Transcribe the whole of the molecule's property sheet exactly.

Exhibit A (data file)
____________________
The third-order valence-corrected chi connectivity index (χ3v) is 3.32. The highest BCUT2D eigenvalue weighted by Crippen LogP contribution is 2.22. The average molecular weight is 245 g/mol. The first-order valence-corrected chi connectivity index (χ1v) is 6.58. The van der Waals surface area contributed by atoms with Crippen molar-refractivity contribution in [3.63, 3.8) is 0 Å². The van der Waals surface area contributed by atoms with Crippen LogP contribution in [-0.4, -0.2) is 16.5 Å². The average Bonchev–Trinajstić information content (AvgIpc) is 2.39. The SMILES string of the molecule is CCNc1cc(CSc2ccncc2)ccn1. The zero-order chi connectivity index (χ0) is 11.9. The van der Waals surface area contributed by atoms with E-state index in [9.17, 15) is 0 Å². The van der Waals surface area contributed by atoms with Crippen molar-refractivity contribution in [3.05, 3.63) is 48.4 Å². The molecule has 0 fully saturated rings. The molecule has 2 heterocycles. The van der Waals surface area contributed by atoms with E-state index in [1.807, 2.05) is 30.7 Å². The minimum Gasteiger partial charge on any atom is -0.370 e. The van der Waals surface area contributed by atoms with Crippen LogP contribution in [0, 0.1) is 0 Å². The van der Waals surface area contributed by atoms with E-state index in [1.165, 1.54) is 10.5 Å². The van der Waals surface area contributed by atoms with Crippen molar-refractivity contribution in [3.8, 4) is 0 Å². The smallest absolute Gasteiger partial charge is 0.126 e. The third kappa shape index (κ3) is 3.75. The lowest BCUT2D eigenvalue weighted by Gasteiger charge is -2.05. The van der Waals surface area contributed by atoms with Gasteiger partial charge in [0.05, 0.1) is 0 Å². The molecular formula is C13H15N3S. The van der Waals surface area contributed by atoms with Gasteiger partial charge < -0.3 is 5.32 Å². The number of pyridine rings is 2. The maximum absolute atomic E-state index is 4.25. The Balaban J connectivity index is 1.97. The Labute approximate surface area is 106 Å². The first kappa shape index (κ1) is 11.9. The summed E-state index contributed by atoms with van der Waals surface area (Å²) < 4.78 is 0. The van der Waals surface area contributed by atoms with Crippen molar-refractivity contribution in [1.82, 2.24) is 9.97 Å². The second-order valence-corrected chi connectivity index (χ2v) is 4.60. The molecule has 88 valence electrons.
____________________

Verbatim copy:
The third-order valence-corrected chi connectivity index (χ3v) is 3.32. The highest BCUT2D eigenvalue weighted by Crippen LogP contribution is 2.22. The average molecular weight is 245 g/mol. The first-order valence-corrected chi connectivity index (χ1v) is 6.58. The van der Waals surface area contributed by atoms with Crippen molar-refractivity contribution in [3.63, 3.8) is 0 Å². The van der Waals surface area contributed by atoms with Crippen LogP contribution in [-0.4, -0.2) is 16.5 Å². The average Bonchev–Trinajstić information content (AvgIpc) is 2.39. The SMILES string of the molecule is CCNc1cc(CSc2ccncc2)ccn1. The zero-order chi connectivity index (χ0) is 11.9. The van der Waals surface area contributed by atoms with E-state index in [9.17, 15) is 0 Å². The van der Waals surface area contributed by atoms with Crippen molar-refractivity contribution in [3.05, 3.63) is 48.4 Å². The molecule has 0 fully saturated rings. The molecule has 2 heterocycles. The van der Waals surface area contributed by atoms with E-state index in [1.807, 2.05) is 30.7 Å². The minimum Gasteiger partial charge on any atom is -0.370 e. The van der Waals surface area contributed by atoms with Crippen LogP contribution in [0, 0.1) is 0 Å². The van der Waals surface area contributed by atoms with E-state index in [1.165, 1.54) is 10.5 Å². The van der Waals surface area contributed by atoms with Crippen molar-refractivity contribution in [3.8, 4) is 0 Å². The smallest absolute Gasteiger partial charge is 0.126 e. The third kappa shape index (κ3) is 3.75. The lowest BCUT2D eigenvalue weighted by Gasteiger charge is -2.05. The van der Waals surface area contributed by atoms with Gasteiger partial charge in [0.05, 0.1) is 0 Å². The molecular formula is C13H15N3S. The van der Waals surface area contributed by atoms with Gasteiger partial charge < -0.3 is 5.32 Å². The number of pyridine rings is 2. The maximum absolute atomic E-state index is 4.25. The Balaban J connectivity index is 1.97. The Labute approximate surface area is 106 Å². The first kappa shape index (κ1) is 11.9. The summed E-state index contributed by atoms with van der Waals surface area (Å²) < 4.78 is 0. The van der Waals surface area contributed by atoms with Crippen molar-refractivity contribution in [1.82, 2.24) is 9.97 Å². The second-order valence-corrected chi connectivity index (χ2v) is 4.60. The molecule has 88 valence electrons.